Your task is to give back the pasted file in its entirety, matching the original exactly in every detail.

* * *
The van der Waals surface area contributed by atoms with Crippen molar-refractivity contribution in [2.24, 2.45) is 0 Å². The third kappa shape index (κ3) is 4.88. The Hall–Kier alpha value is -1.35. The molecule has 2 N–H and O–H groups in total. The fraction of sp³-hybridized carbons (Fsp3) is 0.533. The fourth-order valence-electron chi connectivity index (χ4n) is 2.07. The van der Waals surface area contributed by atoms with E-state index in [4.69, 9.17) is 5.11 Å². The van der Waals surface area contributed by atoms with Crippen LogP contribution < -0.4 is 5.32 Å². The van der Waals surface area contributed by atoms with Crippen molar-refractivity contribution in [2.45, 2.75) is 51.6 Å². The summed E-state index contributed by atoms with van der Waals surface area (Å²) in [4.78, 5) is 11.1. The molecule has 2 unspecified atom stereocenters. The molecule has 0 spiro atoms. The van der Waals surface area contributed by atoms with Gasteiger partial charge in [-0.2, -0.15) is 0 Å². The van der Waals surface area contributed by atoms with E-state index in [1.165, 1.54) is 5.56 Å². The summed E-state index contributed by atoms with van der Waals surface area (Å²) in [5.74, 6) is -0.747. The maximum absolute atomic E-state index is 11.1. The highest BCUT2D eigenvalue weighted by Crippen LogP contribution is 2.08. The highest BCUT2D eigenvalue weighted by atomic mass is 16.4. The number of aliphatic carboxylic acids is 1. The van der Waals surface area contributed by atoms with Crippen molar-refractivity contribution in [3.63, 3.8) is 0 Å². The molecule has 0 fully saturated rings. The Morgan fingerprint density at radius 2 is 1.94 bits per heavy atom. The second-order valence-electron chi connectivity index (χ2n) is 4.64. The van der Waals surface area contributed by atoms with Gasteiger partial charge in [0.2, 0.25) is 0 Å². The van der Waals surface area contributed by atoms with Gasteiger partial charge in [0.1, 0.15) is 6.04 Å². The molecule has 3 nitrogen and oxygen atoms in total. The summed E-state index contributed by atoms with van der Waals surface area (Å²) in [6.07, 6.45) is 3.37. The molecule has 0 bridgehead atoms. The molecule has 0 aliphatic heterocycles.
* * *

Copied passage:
The van der Waals surface area contributed by atoms with Crippen molar-refractivity contribution in [2.24, 2.45) is 0 Å². The third kappa shape index (κ3) is 4.88. The Hall–Kier alpha value is -1.35. The molecule has 2 N–H and O–H groups in total. The fraction of sp³-hybridized carbons (Fsp3) is 0.533. The fourth-order valence-electron chi connectivity index (χ4n) is 2.07. The van der Waals surface area contributed by atoms with E-state index in [4.69, 9.17) is 5.11 Å². The van der Waals surface area contributed by atoms with Crippen LogP contribution < -0.4 is 5.32 Å². The van der Waals surface area contributed by atoms with Crippen molar-refractivity contribution in [2.45, 2.75) is 51.6 Å². The summed E-state index contributed by atoms with van der Waals surface area (Å²) in [4.78, 5) is 11.1. The molecule has 2 unspecified atom stereocenters. The molecule has 0 spiro atoms. The van der Waals surface area contributed by atoms with Gasteiger partial charge in [-0.2, -0.15) is 0 Å². The van der Waals surface area contributed by atoms with E-state index in [1.165, 1.54) is 5.56 Å². The summed E-state index contributed by atoms with van der Waals surface area (Å²) in [5.74, 6) is -0.747. The maximum absolute atomic E-state index is 11.1. The highest BCUT2D eigenvalue weighted by Crippen LogP contribution is 2.08. The highest BCUT2D eigenvalue weighted by atomic mass is 16.4. The number of aliphatic carboxylic acids is 1. The van der Waals surface area contributed by atoms with Crippen molar-refractivity contribution in [3.63, 3.8) is 0 Å². The molecule has 0 fully saturated rings. The Morgan fingerprint density at radius 2 is 1.94 bits per heavy atom. The second-order valence-electron chi connectivity index (χ2n) is 4.64. The van der Waals surface area contributed by atoms with Gasteiger partial charge in [0.2, 0.25) is 0 Å². The van der Waals surface area contributed by atoms with Gasteiger partial charge in [0.1, 0.15) is 6.04 Å². The molecule has 3 nitrogen and oxygen atoms in total. The summed E-state index contributed by atoms with van der Waals surface area (Å²) in [6.07, 6.45) is 3.37. The molecule has 0 bridgehead atoms. The molecule has 0 aliphatic heterocycles.